Southall rail crash
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The remains of Coach G of the High Speed Train
|Date||19 September 1997|
|Rail line||Great Western Main Line|
|Operator||Great Western Trains (IC125), English Welsh & Scottish Railway (EWS) (Freight Train)|
|Cause||Signal passed at danger|
|List of UK rail accidents by year|
The Southall rail crash was an accident on the British railway system that occurred on 19 September 1997, on the Great Western Main Line at Southall, west London, in which an InterCity 125 (also called a High Speed Train) failed to stop at a red (danger) signal and collided with a freight train crossing its path. The incident resulted in 7 deaths and 139 injuries. Great Western Trains were fined £1.5 million for violations of health and safety law in connection with the accident.
The crash occurred after the 10:32 Great Western Trains HST passenger train from Swansea to London Paddington, worked by power cars 43173 + 43163 and operating with the Automatic Warning System (AWS) isolated, passed a red (danger) signal (SPAD), preceded by two cautionary signals.
As the tracks straightened ahead of the HST train, the driver observed a Class 59 locomotive a mile in distance, moving "at a funny angle" and realised to his horror that it was crossing the Up Main line. The EWS-operated freight train was coming from London on the Down Relief line, hauling twenty empty bogie hopper wagons, and permitted to cross Southall East Junction on its way into Southall Yard, south of the main lines. A collision was now inevitable. The HST was travelling at 125 miles per hour (201 km/h), and could not stop in time even under emergency braking.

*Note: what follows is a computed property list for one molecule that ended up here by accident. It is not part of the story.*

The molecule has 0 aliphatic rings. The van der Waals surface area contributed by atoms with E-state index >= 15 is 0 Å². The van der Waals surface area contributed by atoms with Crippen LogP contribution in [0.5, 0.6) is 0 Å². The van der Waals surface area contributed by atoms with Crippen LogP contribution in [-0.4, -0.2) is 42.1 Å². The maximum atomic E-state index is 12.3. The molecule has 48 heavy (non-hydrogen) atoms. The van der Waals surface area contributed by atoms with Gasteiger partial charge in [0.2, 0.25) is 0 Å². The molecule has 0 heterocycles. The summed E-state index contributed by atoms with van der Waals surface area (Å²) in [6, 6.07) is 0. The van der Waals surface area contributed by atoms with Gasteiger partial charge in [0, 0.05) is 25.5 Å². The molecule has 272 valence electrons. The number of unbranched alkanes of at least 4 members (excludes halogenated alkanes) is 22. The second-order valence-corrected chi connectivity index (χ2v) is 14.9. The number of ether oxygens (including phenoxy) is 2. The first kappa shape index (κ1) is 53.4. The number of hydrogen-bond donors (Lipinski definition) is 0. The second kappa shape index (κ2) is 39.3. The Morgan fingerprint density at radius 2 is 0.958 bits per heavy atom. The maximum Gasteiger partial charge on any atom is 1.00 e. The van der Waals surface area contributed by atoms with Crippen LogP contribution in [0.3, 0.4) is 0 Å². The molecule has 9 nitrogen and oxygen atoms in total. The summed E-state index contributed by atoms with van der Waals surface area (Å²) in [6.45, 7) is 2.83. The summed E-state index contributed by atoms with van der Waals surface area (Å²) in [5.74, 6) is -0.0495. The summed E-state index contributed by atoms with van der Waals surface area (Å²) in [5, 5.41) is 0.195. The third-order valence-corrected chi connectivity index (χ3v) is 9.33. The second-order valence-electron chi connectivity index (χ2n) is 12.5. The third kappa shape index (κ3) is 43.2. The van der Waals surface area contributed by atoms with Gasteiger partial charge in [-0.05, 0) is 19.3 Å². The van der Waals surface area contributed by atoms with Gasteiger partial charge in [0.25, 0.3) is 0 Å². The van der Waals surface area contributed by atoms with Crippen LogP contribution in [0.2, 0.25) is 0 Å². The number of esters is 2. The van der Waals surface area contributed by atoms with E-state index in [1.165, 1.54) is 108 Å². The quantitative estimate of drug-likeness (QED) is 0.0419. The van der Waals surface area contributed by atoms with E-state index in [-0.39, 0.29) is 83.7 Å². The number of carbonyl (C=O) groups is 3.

Alan Bricker, the driver of the freight locomotive No. 59101, observed the approaching HST and expected it to stop, but was alarmed at its speed and apparent brake application. In desperation, he tried to accelerate his train out of the path of the HST, but to no avail. The later accident report found that:
- 13:20 GMT, the front power car of the HST impacted with a 22 tonnes (24 tons) hopper car
- 2 seconds later, coach H impacted with a hopper. The HST power car severed the brake pipes of the freight train, causing the stranded rear hopper wagons to come to an immediate halt.
- 4 seconds into the accident, with the HST still travelling at 60 miles per hour (97 km/h), coach H impacted with a severed coupling from the freight train, and began to topple away from the freight train onto to its left side. It slid on its side for a further 4 seconds. 2 people died in this carriage.
- 8 seconds into the accident, with both the forward HST power car and coach H clear forward of the scene, coach G - the second coach in the HST formation - hit the now stationary rear of the freight train. The freight wagons were resultantly driven back and jacknifed.
- Both coach G and the impacted hopper wagon lifted into the air. Whilst the hopper wagon was restrained in its movement, colliding and jamming up against the nearby OLE stanchions, coach G slid under the hopper. This resultantly flattened the front of coach G.
- 10 seconds into the accident, the residual rear of the HST train led by coach F, impacted with the now stationary coach G. The resultant energy release of the still in-motion rear of the HST bent the structure of coach G into a distinct half-curve at its midpoint. As a result of its various actions, and almost complete destruction, 5 people died in coach G.
- The rear of the HST, led by coach F, impacted with the stationary rear of the freight train. Coach F was left derailed.
Six people were killed, and a seventh passenger died in hospital.